While Williams and other veterans with at least five years of experience are expected to be excused from minicamp as McCarthy has done in the past, the fruits of his impact on the others should be noticeable.
It was no wonder that none other than Aaron Rodgers turned a question about the Packers’ rookie corners into an answer about old No. 38.
“I said it walking off the field today, the biggest difference on the back end is 38,” Rodgers said last week of Williams. “When he showed back up here, he is as of right now, in my humble opinion, the best on that side of the ball, and you want your best players to be the best guys in the locker room, and there’s nobody better than Tramon.
“It’s great having him back. Those young guys, I would tell them and will tell them here at some point, watch the older guys because there’s a reason that guy’s been around as long as he has — undrafted, practice squad, one of the biggest players in our Super Bowl run and then he’s back here to finish it up. It’s really fun.”
So many things went wrong in the final minutes of the 2014 NFC Championship Game that it’s easy to forget how it actually ended, and who gave up the final play.
It was Williams, who was in coverage — all by himself because of a blitz call from defensive coordinator Dom Capers — against Seattle’s Jermaine Kearse on the Seahawks’ 35-yard game-winning touchdown in overtime.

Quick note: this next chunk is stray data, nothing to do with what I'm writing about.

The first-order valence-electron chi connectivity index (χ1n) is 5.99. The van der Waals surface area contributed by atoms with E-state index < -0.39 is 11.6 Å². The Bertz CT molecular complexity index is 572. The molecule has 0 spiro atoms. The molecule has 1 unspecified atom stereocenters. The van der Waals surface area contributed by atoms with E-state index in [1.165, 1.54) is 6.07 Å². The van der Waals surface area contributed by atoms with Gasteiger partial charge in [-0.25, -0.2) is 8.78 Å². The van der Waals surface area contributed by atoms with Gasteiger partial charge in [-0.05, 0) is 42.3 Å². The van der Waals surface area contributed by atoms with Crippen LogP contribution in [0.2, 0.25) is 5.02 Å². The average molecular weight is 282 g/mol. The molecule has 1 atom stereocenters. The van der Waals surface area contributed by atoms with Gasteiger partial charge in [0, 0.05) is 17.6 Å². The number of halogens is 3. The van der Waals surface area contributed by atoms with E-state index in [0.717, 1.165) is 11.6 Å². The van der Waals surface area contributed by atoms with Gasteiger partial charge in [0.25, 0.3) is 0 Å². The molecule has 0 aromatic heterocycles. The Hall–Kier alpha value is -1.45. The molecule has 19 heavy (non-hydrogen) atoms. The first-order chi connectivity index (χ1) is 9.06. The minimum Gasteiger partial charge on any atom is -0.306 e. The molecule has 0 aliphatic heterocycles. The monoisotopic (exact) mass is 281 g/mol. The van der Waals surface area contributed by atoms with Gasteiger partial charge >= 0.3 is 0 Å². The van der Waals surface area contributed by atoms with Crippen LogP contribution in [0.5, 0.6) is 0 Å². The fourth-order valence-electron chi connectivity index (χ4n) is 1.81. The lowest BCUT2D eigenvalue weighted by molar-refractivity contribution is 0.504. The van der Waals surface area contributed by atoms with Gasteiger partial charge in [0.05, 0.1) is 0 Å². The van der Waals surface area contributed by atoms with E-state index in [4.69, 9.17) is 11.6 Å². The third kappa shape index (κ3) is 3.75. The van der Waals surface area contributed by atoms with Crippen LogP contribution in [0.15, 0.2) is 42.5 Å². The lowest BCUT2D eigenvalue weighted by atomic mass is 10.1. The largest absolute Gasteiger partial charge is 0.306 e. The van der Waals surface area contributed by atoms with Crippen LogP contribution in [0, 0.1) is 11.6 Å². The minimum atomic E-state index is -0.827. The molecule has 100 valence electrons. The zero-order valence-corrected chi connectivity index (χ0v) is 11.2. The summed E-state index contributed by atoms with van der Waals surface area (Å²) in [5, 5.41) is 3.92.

It was Williams’ final play as a Packer. The Packers moved on and so did Williams, who signed with the Browns that offseason. He played two years in Cleveland and last season with the Cardinals before he returned to Green Bay this offseason on a two-year, $10 million deal.
“I feel like there’s unfinished business,” Williams said upon his return.
“To walk off the field on my last play as a Packer getting scored on to go to the Super Bowl, it was a tough way to end it. But God puts you in different situations. I ended up leaving and there was a reason why I left — for me to grow. I feel over these last three years, I’ve grown so much more than I would’ve probably ever done while I was here. Now it’s time for me to come back here and get things in order. I’m up for that challenge. I believe that we will be back in the big dance when it’s all said and done. I’m hoping that these guys are here with me, and we’re going to get it done.”